Contains issues that may form the basis of a jurisdictional issue.
See Fair Work Act s.366
An application for a dismissal dispute must be lodged with the Fair Work Commission within 21 days after the dismissal takes effect.
The Commission may allow a further period for lodgment in exceptional circumstances.
The 21 days for lodgment does not include the date that the dismissal took effect. This means that day one commences the day following the dismissal.
If the final day of the 21 day period falls on a weekend or on a national public holiday (when the Commission is closed) the timeframe will be extended until the next business day. Public holidays or weekends that fall during the 21 days will not extend the period of lodgment.
The Commission is closed on the following national public holidays (or substitute public holiday):
On state or local public holidays (such as the Queen’s Birthday) the local Commission offices will be closed however the other Commission offices nationally will be open and able to accept applications electronically.
A dismissal does not take effect unless and until it is communicated to the employee who is being dismissed.
A dismissal can be communicated orally.
Where payment in lieu of notice is made the dismissal usually takes effect immediately.
If an employee is given four weeks’ notice that they will be dismissed, and they work through the four week period – then the date that the dismissal takes effect will generally be at the end of that four week notice period.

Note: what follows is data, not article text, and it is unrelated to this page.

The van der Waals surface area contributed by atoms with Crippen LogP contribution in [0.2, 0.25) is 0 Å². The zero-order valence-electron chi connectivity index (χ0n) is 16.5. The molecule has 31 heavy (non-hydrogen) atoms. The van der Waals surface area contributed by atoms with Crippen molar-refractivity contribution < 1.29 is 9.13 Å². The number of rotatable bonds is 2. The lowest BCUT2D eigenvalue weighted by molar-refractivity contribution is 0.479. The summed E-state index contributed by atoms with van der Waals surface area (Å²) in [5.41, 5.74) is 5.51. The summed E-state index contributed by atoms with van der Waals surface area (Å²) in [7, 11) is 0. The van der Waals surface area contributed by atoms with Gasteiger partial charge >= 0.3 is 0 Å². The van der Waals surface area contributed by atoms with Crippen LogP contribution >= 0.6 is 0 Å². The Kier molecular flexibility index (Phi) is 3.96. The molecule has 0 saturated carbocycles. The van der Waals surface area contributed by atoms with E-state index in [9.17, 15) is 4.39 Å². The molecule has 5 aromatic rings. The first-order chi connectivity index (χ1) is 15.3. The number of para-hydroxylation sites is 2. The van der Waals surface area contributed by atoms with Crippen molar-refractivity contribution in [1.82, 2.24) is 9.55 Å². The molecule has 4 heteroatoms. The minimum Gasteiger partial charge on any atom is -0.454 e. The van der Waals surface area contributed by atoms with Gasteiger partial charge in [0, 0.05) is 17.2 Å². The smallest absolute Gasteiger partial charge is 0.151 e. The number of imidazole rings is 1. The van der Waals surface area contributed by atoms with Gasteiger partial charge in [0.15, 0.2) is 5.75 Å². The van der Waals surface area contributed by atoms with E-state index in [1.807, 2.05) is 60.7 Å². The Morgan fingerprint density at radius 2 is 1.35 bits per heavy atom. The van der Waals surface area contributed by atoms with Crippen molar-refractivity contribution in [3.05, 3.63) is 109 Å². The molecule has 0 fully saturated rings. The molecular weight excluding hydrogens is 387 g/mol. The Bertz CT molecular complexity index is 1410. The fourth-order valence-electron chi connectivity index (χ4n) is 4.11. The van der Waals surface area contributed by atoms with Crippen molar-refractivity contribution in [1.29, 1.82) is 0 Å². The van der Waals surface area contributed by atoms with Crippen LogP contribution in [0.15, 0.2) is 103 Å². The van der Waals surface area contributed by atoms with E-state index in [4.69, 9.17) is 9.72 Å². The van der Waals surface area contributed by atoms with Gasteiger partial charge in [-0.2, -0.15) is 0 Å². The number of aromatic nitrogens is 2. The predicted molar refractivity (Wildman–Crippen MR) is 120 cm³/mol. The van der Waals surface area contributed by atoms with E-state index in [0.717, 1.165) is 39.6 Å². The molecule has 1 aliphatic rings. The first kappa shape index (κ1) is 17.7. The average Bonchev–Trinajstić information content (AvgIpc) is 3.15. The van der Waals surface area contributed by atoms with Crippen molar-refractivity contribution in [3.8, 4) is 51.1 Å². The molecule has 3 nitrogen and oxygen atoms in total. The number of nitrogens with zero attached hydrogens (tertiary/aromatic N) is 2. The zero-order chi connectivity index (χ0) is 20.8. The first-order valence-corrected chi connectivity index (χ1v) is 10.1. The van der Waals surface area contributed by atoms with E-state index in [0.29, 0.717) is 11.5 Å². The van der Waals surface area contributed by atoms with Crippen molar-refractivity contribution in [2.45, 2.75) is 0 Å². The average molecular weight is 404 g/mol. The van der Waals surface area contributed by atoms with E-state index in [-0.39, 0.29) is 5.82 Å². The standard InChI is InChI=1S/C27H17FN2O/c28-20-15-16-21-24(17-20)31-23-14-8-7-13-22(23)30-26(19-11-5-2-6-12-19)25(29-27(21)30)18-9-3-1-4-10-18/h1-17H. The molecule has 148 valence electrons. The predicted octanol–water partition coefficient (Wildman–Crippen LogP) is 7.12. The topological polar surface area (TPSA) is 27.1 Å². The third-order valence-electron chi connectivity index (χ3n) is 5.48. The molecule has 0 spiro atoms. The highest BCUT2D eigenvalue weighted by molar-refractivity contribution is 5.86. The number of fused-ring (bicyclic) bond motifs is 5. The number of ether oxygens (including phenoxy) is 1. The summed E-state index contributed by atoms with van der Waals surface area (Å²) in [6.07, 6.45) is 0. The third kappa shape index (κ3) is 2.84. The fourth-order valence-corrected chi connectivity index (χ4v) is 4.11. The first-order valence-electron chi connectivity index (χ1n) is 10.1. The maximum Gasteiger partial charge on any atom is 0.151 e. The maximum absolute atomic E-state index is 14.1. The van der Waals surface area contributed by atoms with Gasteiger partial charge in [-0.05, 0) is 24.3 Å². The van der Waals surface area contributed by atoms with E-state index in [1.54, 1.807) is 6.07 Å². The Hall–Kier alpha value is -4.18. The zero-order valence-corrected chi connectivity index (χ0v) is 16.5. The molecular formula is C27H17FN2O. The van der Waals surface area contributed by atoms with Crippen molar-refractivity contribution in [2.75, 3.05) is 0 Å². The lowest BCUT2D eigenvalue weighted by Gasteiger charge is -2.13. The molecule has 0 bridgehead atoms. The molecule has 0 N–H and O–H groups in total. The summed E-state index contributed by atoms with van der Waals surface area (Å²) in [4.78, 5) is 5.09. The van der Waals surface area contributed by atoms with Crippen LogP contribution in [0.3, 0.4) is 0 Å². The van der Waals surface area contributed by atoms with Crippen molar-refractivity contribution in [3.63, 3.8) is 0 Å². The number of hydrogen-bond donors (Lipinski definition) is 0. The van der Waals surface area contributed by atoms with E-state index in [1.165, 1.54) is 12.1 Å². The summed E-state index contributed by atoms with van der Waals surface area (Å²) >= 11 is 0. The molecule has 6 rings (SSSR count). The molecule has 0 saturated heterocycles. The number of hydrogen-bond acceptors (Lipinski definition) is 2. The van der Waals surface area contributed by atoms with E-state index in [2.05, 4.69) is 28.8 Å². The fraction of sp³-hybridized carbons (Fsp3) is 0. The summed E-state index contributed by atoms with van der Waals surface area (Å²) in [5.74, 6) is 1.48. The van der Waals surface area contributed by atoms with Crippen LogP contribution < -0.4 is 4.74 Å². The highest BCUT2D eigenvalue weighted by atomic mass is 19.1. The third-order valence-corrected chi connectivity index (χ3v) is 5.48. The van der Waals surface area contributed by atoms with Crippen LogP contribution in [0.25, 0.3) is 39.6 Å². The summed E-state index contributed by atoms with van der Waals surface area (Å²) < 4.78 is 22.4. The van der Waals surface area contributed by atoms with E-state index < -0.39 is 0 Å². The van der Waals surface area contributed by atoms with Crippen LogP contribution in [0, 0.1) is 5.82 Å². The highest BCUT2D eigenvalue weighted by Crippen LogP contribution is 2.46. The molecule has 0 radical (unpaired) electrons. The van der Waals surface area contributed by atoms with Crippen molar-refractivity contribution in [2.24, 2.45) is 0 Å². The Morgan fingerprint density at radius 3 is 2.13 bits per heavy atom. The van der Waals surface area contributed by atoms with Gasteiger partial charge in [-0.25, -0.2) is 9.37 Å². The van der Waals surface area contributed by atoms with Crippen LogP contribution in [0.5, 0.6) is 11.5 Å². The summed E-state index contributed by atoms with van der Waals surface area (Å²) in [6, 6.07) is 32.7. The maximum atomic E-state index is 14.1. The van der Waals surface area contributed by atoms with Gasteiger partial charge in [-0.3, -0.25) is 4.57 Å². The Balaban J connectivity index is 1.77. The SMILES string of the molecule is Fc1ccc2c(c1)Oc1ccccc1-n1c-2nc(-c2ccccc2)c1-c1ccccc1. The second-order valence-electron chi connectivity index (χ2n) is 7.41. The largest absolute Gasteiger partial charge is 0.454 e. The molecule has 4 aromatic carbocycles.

HOWEVER, if an employee receives four weeks’ pay in lieu of working and is NOT required to work through the four week period – then the date that the dismissal takes effect will generally be the last day worked.
In lieu means instead of; in place of.
Whether an employment relationship exists is a question of fact (unless a law deems an employment relationship to exist when it otherwise would not).
A question of fact is when the Commission must decide what the facts of the case are based on the evidence. Often a question of fact arises where there are two or more versions of events presented.
This means the Commission must determine which one, if either, of the circumstances is more likely to have occurred on the balance of probabilities.
 Fair Work Act s.366(1)(a).
 Acts Interpretation Act 1901 (Cth) s.36(1) (item 6 - where a period of time ‘is expressed to begin after a specified day’ the period ‘does not include that day’). This Act as in force on 25 June 2009 applies to the Fair Work Act (see Fair Work Act s.40A).
 Acts Interpretation Act 1901 (Cth) s.36(2). This Act as in force on 25 June 2009 applies to the Fair Work Act (see Fair Work Act s.40A). See also Hemi v BMD Constructions Pty Ltd  FWC 3593 (unreported, Richards SDP, 12 June 2013); Cahill v Bstore Pty Ltd T/A Bstore for Birkenstock  FWCFB 103 (unreported, O’Callaghan SDP, Gooley DP, Williams C, 9 January 2015); Stedman v Transdev NSW Pty Ltd T/A Transdev Buses  FWCFB 1877 (unreported, Harrison SDP, Lawrence DP, Cambridge C, 20 March 2015).
 Burns v Aboriginal Legal Service of Western Australia (Inc), Print T3496 (unreported, AIRCFB, Williams SDP, Acton SDP, Gregor C, 21 November 2000) .
 Butterworths Australian Legal Dictionary, 1997, 577.